The Valley Rock 20 oz Pointed Tip Hammer is similar in weight, and quality, to the Estwing 22oz Pointed Tip Rock Hammer. It is a smaller rock hammer than all the Estwing Rock Hammers except the Estwing 14 oz Pointed Tip Rock Hammer.. One piece drop forged design creates a virtually unbreakable heavy duty hammer - drop forged, heat treated, fully polished. The two-tone Soft-Touch Rubber cushioned grip is form fitting, shock absorbent and non-slip.rubber grip is finger fitted, shock absorbent and non-slip.
The Valley 20 oz Pointed Tip Rock Hammer is similar in weight, and quality, to the Estwing 22oz Pointed Tip Rock Hammer. It is a smaller rock pick than all the Estwing rock picks except the Estwing 14 oz Pointed Tip Rock Hammer. It has a square faced striking surface, larger than the Estwing rock picks, on one end and a pointed pick tip on the other. Made in China but it's high quality. We've sold over 2100 and have only had one returned for a broken tip. (The hammer had what looked like vice marks on it so I suspect the damage was artificially introduced.). This Valley 20 oz Pointed Tip Rock Hammer is a great tool for the professional, student, or recreational geologist and a great rock hammer for rockhounds. It will last you a life time.
|Head Width||Overall Length||Head Weight||Total Weight|
|7 inches||11 inches||20 ounces||1 pound 14.5 ounces|
The book's four sections give a short introduction to geology and Minnesota's place in geologic history; a historic timeline; a look at the metallic minerals, nonmetals, and water present today; and a geologic picture of today's Minnesota arranged in five geographical regions. This book is both a wonderful source of information for rock hounds and the perfect backpacking companion for tourists and outdoor enthusiasts. Lavishly illustrated with color and black-and-white photographs, as well as extensive graphs and maps, Minnesota's Geology will inform and delight for years to come.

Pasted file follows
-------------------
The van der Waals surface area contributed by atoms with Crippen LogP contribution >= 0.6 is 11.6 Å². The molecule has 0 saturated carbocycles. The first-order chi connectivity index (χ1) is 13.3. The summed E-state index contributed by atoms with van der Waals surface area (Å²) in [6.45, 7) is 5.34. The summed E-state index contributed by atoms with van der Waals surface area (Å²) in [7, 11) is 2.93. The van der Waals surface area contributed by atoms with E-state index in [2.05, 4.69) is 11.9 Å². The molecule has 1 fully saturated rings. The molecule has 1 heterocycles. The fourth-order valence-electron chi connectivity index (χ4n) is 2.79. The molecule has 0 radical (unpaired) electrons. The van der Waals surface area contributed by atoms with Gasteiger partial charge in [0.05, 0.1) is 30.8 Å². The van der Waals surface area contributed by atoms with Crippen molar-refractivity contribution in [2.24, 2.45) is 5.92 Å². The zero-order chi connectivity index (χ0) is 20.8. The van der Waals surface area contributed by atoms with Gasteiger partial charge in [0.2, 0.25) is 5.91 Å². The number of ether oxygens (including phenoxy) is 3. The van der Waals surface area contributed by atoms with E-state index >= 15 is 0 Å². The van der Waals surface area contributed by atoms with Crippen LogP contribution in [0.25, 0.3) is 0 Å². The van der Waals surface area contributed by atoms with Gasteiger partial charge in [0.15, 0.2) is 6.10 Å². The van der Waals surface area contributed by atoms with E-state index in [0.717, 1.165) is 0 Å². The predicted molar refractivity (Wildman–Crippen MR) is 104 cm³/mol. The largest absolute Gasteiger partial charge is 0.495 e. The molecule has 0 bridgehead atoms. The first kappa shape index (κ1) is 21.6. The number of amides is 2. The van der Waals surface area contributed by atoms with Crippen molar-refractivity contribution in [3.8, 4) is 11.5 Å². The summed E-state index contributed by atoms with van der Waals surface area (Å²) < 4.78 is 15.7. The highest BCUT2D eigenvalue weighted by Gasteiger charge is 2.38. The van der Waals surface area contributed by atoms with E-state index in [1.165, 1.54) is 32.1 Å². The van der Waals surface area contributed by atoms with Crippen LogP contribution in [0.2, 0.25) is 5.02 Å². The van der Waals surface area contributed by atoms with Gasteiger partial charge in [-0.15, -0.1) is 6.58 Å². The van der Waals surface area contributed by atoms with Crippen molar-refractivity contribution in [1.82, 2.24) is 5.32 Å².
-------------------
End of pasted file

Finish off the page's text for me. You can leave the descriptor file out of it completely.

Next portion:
"This is certainly one of the finest books about the geology of any state in the United States. It is written at a level that should satisfy the visitor, the student, and even most professionals." American Scientist
"A stunning guide . . . Minnesota's Geology will be as valuable to the rock hound or student as it is to a trained geologist." Duluth News-Tribune
"Minnesota's Geology sets a standard of excellence for books about the geology of a region. . . . an unusually well-written and well-balanced book." Science Books and Films
Richard W. Ojakangas and Charles L. Matsch are professors in the Department of Geological Sciences at the University of Minnesota, Duluth.
A fascinating treasure hunt awaits you in the Centennial State. Rockhounding Colorado takes you to nearly one hundred of the best rockhounding sites in the state. Search for amethyst and quartz at the Crystal Hill Mine. Check out the view at Douglas Pass while looking for leaf imprints and insect fossils. Or head to Saint Peters Dome to uncover green, white, and purple fluorite.